The configuration of the liquid crystal display device of the present invention may include other components as long as it essentially includes the above-mentioned components. It is preferable that an alignment film is arranged on the substrate side of the above-mentioned polymer, for example.

Preferable embodiments of the liquid crystal display device of the present invention are mentioned below in more detail.

In the present invention, it is preferable that at least one of the pair of substrates includes an alignment film, and the polymer is partly formed on a surface of the alignment film. If the polymer is formed on the entire surface of the alignment film, the liquid crystal molecules are uniformly pretilted. Therefore, the contrast ratio might be significantly reduced in VA mode, for example. Such a significant reduction in contrast ratio can be prevented and the effect of the improvement in response speed can be obtained if the polymer is partly formed on the alignment film surface. In addition, the addition amount of the monomer can be minimized, and therefore, time taken for the polymerization can be significantly shortened. It is preferable that a proportion of an area where the polymer is formed on the alignment film surface is 10 to 80%. If it is less than 10%, the operation and effects of the present invention, attributed to the polymer, might not be obtained. If it is more than 80%, the reduction in contrast ratio might not be sufficiently suppressed.

It is preferable that at least one of the pair of substrates includes a vertical alignment film, and the polymer is formed on a surface of the vertical alignment film. The vertical alignment film is not especially limited as long as the liquid crystal molecules are aligned to be substantially vertical to a surface of the alignment film. The present invention is preferably used to stabilize the alignment of the liquid crystal and improve the response speed of the liquid crystal, in vertical alignment mode. In order to obtain the surface shape of the polymer in accordance with the present invention, it is preferable that the polymer is formed on the vertical alignment film.

According to the present invention, it is more preferable that the above-mentioned embodiment in which the polymer is partly formed on the alignment film surface and the embodiment in which the vertical alignment film is used as the alignment film are combined. That is, an embodiment in which at least one of the pair of substrates includes a vertical alignment film, and the polymer is partly formed on a surface of the vertical alignment film is more preferable. Due to the above-mentioned combination, the reduction in contrast ratio can be further suppressed and the alignment of the liquid crystal can be stabilized. That is, the above-mentioned polymer is partly formed on the surface of the alignment film, thereby suppressing a significant reduction in contrast ratio. Further, the polymer of the present invention is formed to have an excellent surface shape using a vertical alignment film as the alignment film. As a result, the alignment of the liquid crystal can be more effectively stabilized.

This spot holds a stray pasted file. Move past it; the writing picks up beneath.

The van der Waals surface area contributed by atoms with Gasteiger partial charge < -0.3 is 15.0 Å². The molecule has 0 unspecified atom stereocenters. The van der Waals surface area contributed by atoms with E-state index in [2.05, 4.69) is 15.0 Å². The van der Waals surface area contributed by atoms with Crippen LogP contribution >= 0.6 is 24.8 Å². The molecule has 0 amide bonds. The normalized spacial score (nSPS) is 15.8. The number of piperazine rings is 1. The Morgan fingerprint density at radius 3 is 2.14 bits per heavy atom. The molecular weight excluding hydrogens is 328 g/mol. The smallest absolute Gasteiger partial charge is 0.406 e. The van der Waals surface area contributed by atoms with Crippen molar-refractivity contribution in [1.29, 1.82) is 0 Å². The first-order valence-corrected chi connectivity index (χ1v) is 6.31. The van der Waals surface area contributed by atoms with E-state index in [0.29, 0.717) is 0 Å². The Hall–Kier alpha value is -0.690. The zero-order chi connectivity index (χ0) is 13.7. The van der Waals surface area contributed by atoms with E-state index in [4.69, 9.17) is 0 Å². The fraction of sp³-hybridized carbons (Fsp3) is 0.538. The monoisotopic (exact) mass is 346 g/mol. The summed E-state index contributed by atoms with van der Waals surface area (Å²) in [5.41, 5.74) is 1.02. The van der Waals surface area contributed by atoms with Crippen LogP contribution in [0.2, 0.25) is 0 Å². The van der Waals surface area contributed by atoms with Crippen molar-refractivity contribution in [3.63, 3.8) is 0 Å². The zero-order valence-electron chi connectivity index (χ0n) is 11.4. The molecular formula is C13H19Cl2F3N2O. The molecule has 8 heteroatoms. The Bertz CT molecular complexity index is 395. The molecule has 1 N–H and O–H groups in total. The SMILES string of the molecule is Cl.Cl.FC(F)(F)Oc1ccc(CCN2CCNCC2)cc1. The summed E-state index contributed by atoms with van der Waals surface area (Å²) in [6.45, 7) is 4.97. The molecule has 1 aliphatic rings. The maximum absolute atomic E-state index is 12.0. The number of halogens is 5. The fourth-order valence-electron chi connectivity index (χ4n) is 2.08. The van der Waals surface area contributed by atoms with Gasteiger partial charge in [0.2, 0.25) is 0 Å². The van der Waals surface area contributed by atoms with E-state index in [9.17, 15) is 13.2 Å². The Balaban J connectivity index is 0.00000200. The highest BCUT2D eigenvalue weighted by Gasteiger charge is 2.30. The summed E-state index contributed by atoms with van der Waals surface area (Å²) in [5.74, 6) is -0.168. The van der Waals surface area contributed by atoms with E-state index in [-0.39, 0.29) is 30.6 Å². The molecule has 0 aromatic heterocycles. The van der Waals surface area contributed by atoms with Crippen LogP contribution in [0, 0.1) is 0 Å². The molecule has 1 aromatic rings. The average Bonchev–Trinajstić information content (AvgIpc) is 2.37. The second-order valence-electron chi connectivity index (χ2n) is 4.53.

Effect of the Invention

According to the liquid crystal display device of the present invention, the alignment of the liquid crystal can be stabilized and the response speed of the liquid crystal can be improved, and thereby excellent display qualities can be provided. Such a liquid crystal display device is preferably used as an in-car display device.

BEST MODES FOR CARRYING OUT THE INVENTION

The present invention will, hereinafter, be described in more detail below with reference to Embodiments using drawings, but the present invention is not limited to only these Embodiments.

Embodiment 1

In the present Embodiment, a PSA treatment was performed as follows to produce a liquid crystal display panel in MVA mode.

A vertical alignment film (product of NISSAN CHEMICAL INDUSTRIES, LTD.) was formed on a surface on an array substrate and a surface on a counter substrate to prepare an empty panel. The array substrate includes a pixel electrode arranged in each pixel, and a thin film transistor which controls a voltage applied to the pixel electrode. The counter substrate includes a color layer in each pixel and a common electrode below the alignment film. The vertical alignment film is made of polyimide. In the present Embodiment, projective structures were formed between the common electrode and the alignment film on the counter substrate in a rib pattern, and the pixel electrode on the array substrate was provided with a slit.

Then, into the empty panel, negative liquid crystal (product of Merk & CO., saturated voltage: 6V) into which 0.3 wt % of polyfunctional acrylate monomers having a methacryloyl group had been added were injected. In such a manner, a liquid crystal display panel before the PSA treatment was produced. Successively, the PSA treatment was performed through the following two-step irradiation. The primary irradiation was performed as follows. While an alternating voltage of 10V is applied to the liquid crystal layer, the liquid crystal layer is irradiated with UV having an emission-line peak between a wavelength of 300 and 400 nm under the following conditions: an intensity of irradiation light of 25 mW/cm2, and an amount of irradiation light of 30 J/cm2 (each based on I line (365 nm)). As a result, the polyfunctional acrylate monomers were polymerized to form PSA polymers on the alignment film surface. In such a manner, a pretilt of the liquid crystal is determined. The secondary irradiation was performed as follows. The liquid crystal layer was exposed under a fluorescent lamp for 48 hours without voltage application, and thereby residual monomer in the liquid crystal layer was removed. The two-step irradiation was performed only from the array substrate side. A glass substrate/a gate insulating film (SiNx)/a final passivation film (SiNx)/an interlayer insulating film (acrylic resin)/a transparent electrode (ITO)/an alignment film (polyimide) are stacked to constitute a transmission area of the array substrate. Thus, a liquid crystal display panel of the present Embodiment was completed. A retarder, a polarizer, and the like are arranged on each surface of the panel, and in a transmissive liquid crystal device, a backlight and the like is further arranged on the side opposite to the display surface of the liquid crystal display panel. In such a manner, a liquid crystal display device can be produced.